No. 7 Auburn’s sluggish ground game still a work in progress

FILE – In this Nov. 2, 2019, file photo, Auburn running back Shaun Shivers (8) carries the ball during the first half of an NCAA college football game against Mississippi in Auburn, Ala. The Auburn Tigers once seemed virtual locks to have at least one 1,000-yard rusher every season. (AP Photo/Butch Dill, File)


The Auburn Tigers once seemed virtual locks to have at least one 1,000-yard rusher every season.

After a two-year drought in that category, the seventh-ranked Tigers (1-0) are off to a slow start in the running game and likely still searching for a go-to tailback. They’ll continue that search Saturday against one of the Southeastern Conference’s best defenses Saturday at No. 4 Georgia (1-0).

Auburn’s ran for just 91 yards on 30 carries in the opener against Kentucky, and quarterback Bo Nix was the leading rusher with 34 yards.

The 5-foot-7, 179-pound Shaun Shivers got the start and gained 29 yards. The tailbacks produced just 65 yards on 20 carries, but Shivers expresses confidence that it was just a first-game issue.

“We know what it takes,” Shivers said. “We’re all just one play away from breaking it. We just have to get the running game going because Auburn is known for running the football. We just want to improve in that area.”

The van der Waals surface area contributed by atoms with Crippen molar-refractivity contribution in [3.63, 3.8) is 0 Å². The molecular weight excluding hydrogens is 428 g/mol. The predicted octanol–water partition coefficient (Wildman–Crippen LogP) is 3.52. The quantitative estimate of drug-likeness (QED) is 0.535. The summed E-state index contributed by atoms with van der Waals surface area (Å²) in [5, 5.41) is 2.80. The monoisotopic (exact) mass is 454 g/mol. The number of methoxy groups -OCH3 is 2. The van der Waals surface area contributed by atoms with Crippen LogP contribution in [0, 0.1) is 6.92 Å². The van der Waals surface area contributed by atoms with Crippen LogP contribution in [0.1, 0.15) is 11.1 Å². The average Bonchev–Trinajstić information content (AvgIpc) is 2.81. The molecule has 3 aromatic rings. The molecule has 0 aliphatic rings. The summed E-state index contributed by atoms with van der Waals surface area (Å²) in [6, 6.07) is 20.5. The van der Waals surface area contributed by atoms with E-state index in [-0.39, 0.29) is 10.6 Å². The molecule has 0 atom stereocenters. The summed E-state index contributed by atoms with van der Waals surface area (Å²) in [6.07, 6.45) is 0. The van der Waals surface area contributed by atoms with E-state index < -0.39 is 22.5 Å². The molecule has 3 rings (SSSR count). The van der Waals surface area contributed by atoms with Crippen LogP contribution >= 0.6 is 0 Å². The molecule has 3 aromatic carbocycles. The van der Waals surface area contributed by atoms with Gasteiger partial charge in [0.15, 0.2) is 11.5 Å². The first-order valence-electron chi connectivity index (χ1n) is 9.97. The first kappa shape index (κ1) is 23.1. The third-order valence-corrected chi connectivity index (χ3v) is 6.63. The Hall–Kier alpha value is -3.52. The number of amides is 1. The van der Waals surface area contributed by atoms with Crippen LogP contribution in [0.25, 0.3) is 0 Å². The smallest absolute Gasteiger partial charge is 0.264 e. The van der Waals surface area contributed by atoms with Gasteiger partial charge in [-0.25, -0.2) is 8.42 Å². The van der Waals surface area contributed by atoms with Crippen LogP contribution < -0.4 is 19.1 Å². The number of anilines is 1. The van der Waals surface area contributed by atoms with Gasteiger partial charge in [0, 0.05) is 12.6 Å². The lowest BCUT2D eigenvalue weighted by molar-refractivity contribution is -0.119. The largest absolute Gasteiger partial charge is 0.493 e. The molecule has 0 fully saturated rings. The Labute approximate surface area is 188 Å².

Shivers, D.J. Williams and freshman Tank Bigsby — Auburn’s top rated recruit in the latest class — all got between six and eight carries. Nix and the passing game were more than good enough to carry the day for the Tigers.

But the backfield does remain a work in progress. Auburn is replacing leading rusher J aTarvious Whitlow, who left the program and ultimately landed at FCS Western Illinois.

Auburn coaches and players have little doubt about the talent in the backfield. The 5-foot-10, 208-pound Williams is the top returning rusher after gaining 406 yards as a freshman.

Redshirt freshman Mark-Antony Richards also could find his way into the mix.

“I feel like we’ve got one of the best running back corps in the country, I’m not going to lie,” Auburn defensive end Big Kat Bryant said. “Just with Tank, then you’ve got Mark-Antony, then you’ve got DJ, and then you’ve got (Shivers).”

With the season shortened to 10 games, all against SEC opponents, it’s an uphill battle anyway to start a new streak with a 1,000-yard rusher.

Auburn had at least one nine straight seasons starting in 2009, with star runners ranging from 2010 Heisman Trophy-winning quarterback Cam Newton to 2013 Heisman finalist Tre Mason to Kerryon Johnson.

The Tigers also had to replace four starting offensive lineman surrounding Nick Brahms, who himself only started five games last season. Coach Gus Malzahn feels like new offensive coordinator Chad Morris “can do a lot of different things in the run game.”

“I really feel like we’ll improve in the run game,” Malzahn said. “But having a lot of different things you can do, I think is really good. And I think that the more that we can settle in on five linemen, that gel up front will also help as far as the run game goes.”

The line and backfield are still works in progress.


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